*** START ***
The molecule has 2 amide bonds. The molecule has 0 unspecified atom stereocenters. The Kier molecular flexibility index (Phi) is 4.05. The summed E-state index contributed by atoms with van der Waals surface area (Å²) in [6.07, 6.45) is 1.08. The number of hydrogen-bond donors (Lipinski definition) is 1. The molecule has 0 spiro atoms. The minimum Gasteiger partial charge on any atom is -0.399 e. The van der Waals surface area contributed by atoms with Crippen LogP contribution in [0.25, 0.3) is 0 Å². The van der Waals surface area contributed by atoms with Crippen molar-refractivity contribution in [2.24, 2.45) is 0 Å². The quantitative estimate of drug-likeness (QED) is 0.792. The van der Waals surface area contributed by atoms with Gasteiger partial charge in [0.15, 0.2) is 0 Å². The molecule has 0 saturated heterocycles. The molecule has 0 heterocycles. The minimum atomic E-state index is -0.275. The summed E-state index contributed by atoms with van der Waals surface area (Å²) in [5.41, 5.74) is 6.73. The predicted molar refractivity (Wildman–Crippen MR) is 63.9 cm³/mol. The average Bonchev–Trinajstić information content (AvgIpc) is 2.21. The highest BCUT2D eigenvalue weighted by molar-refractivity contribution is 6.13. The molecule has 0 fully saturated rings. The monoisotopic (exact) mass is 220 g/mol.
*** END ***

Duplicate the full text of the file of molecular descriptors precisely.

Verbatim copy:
The molecule has 2 amide bonds. The molecule has 0 unspecified atom stereocenters. The Kier molecular flexibility index (Phi) is 4.05. The summed E-state index contributed by atoms with van der Waals surface area (Å²) in [6.07, 6.45) is 1.08. The number of hydrogen-bond donors (Lipinski definition) is 1. The molecule has 0 spiro atoms. The minimum Gasteiger partial charge on any atom is -0.399 e. The van der Waals surface area contributed by atoms with Crippen LogP contribution in [0.25, 0.3) is 0 Å². The van der Waals surface area contributed by atoms with Crippen molar-refractivity contribution in [2.24, 2.45) is 0 Å². The quantitative estimate of drug-likeness (QED) is 0.792. The van der Waals surface area contributed by atoms with Gasteiger partial charge in [0.15, 0.2) is 0 Å². The molecule has 0 saturated heterocycles. The molecule has 0 heterocycles. The minimum atomic E-state index is -0.275. The summed E-state index contributed by atoms with van der Waals surface area (Å²) in [5.41, 5.74) is 6.73. The predicted molar refractivity (Wildman–Crippen MR) is 63.9 cm³/mol. The average Bonchev–Trinajstić information content (AvgIpc) is 2.21. The highest BCUT2D eigenvalue weighted by molar-refractivity contribution is 6.13. The molecule has 0 fully saturated rings. The monoisotopic (exact) mass is 220 g/mol.